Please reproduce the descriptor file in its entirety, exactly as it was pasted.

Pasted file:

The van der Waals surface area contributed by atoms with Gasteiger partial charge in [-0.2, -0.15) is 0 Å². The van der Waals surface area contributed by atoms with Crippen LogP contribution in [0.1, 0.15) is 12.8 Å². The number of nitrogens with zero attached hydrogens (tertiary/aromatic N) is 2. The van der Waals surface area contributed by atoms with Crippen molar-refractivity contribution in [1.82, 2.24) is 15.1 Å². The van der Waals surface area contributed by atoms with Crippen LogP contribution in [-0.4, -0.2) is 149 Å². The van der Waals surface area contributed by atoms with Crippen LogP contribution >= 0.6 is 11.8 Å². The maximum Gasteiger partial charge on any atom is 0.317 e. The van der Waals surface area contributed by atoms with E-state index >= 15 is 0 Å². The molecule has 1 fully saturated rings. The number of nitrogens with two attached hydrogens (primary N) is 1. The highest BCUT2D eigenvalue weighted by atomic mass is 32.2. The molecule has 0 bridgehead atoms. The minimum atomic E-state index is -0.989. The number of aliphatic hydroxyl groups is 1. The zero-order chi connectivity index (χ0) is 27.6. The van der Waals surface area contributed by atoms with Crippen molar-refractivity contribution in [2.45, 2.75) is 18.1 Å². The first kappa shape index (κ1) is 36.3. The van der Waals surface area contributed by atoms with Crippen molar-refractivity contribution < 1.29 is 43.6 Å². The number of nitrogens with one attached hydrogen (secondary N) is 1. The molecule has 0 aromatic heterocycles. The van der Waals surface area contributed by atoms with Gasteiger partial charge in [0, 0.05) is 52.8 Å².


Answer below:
The van der Waals surface area contributed by atoms with Gasteiger partial charge in [-0.2, -0.15) is 0 Å². The van der Waals surface area contributed by atoms with Crippen LogP contribution in [0.1, 0.15) is 12.8 Å². The number of nitrogens with zero attached hydrogens (tertiary/aromatic N) is 2. The van der Waals surface area contributed by atoms with Crippen molar-refractivity contribution in [1.82, 2.24) is 15.1 Å². The van der Waals surface area contributed by atoms with Crippen LogP contribution in [-0.4, -0.2) is 149 Å². The van der Waals surface area contributed by atoms with Crippen LogP contribution >= 0.6 is 11.8 Å². The maximum Gasteiger partial charge on any atom is 0.317 e. The van der Waals surface area contributed by atoms with E-state index >= 15 is 0 Å². The molecule has 1 fully saturated rings. The number of nitrogens with two attached hydrogens (primary N) is 1. The highest BCUT2D eigenvalue weighted by atomic mass is 32.2. The molecule has 0 bridgehead atoms. The minimum atomic E-state index is -0.989. The number of aliphatic hydroxyl groups is 1. The zero-order chi connectivity index (χ0) is 27.6. The van der Waals surface area contributed by atoms with Crippen molar-refractivity contribution in [2.45, 2.75) is 18.1 Å². The first kappa shape index (κ1) is 36.3. The van der Waals surface area contributed by atoms with Crippen molar-refractivity contribution < 1.29 is 43.6 Å². The number of nitrogens with one attached hydrogen (secondary N) is 1. The molecule has 0 aromatic heterocycles. The van der Waals surface area contributed by atoms with Gasteiger partial charge in [0, 0.05) is 52.8 Å².